2016 Movie Countdown: The Do-Over (#43)


I only shot him cause you tag-teamed his wife!

The Do-Over is a Netflix original action-comedy film by Happy Madison Productions.

Charlie McMillan lives a miserable life. He hates his job as a bank manager, hates his irritable wife, and despises his rotten step-children. He attends his high school reunion and is surprised to meet up with his old high school buddy, Max Kessler. Max is doing fairly well for himself and invites Charlie to spend the weekend on his yacht. The yacht soon explodes, and Charlie wakes up in a motel room where Max tells him he did it on purpose to fake their deaths and start anew. Max prepares two fake identities for him and Charlie, and Charlie soon accepts his new life. However, things go South when they learn their identities were involved in criminal activities.

Pros: It’s refreshing to see a Happy Madison film not being led by Adam Sandler for a change (even though I like Adam Sandler). Instead, he plays support to the film’s real protagonist, David Spade. If you’ve seen a Sandler film in the last ten years, you’ll know that Spade and Sandler have excellent comedic chemistry, and that shines through in this buddy road trip film. The two have excellent chemistry with neither outshining the other comedically. The supporting actors also do serviceable jobs keeping up with Spade and Sandler.

If you’ve grown weary of how mean-spirited the Happy Madison films have been lately, you may find The Do-Over is slightly refreshing. This movie is marginally lighter in tone compared to films like Jack & Jill or Grown-Ups. I think that has a lot to do with the change in leading man. Because the film is from Spade’s perspective instead of Sandler’s dry and sarcastic comedy style is related to the background.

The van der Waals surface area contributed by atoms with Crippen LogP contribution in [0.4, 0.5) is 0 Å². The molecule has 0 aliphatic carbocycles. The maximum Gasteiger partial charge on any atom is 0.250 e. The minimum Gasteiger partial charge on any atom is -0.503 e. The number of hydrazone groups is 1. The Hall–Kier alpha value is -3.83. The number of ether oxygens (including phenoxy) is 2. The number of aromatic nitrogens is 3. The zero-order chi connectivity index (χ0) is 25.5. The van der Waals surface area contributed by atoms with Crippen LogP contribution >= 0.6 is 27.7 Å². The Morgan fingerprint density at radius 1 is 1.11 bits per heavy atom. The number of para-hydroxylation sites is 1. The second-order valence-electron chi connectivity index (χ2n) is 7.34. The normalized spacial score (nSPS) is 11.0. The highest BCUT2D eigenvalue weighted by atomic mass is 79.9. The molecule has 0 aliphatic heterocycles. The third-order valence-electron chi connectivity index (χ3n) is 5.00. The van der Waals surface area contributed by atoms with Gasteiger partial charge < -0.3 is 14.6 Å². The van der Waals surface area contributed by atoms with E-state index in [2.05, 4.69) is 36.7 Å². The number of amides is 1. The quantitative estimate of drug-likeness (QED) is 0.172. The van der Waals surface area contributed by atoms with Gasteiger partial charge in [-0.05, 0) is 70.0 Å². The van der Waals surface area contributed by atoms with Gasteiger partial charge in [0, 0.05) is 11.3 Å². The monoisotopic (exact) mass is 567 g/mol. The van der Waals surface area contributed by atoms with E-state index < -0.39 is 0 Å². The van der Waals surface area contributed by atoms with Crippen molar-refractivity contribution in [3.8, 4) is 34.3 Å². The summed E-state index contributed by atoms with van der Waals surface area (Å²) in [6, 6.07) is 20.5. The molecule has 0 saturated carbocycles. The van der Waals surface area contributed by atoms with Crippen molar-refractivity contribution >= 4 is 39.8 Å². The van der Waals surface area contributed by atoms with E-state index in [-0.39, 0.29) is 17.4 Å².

The premise isn’t anything new, but it works for this movie. We’ve seen plots about faking death before, but this film does a pretty good job keeping it interesting. The movie also has surprisingly good action scenes at times. It’s played mostly for laughs, but they’re still entertaining and fun to see transpire.

Cons: This is a Happy Madison film, which tells you everything you need to know about the film’s humor. Those who like Sandler’s brand of humor will get into this film fine, but this film does little to win over those who don’t. While Spade’s lead does provide a new flavor and tone to the film, the jokes are still in the same relative wheelhouse: gross-out humor, slapstick, running gags, and sex jokes. There’s nothing wrong with any of that, but the way they’re used in Happy Madison films has gotten old. Plus, Happy Madison’s penchant for overused and long-winded running gags remains the worst aspect of Sandler films.

Granted, I did like a good portion of the movie’s jokes. I did laugh, and I laughed more than a few times, too, because I’m still among those who still have a soft-spot for Adam Sandler. However, even on that level this film’s jokes aren’t very memorable. Try as I might, I can only remember a handful of jokes that made me at least half-laugh. It, like The Boss, is a film that won’t stick with you for very long, and that’s unfortunate.

Verdict: I wouldn’t call The Do-Over a bad film. Maybe it is by technical means, but I still enjoyed watching the movie. The main reason this film is ranking low on the list isn’t because of it being unfunny. It’s due to it being a generic comedy that’s only good in the moment. I wouldn’t revisit it personally, but I can think of worse things you can watch on Netflix.

For all posts in the 2016 Movie Countdown, click here!

I’m SBox180. Thanks for reading!

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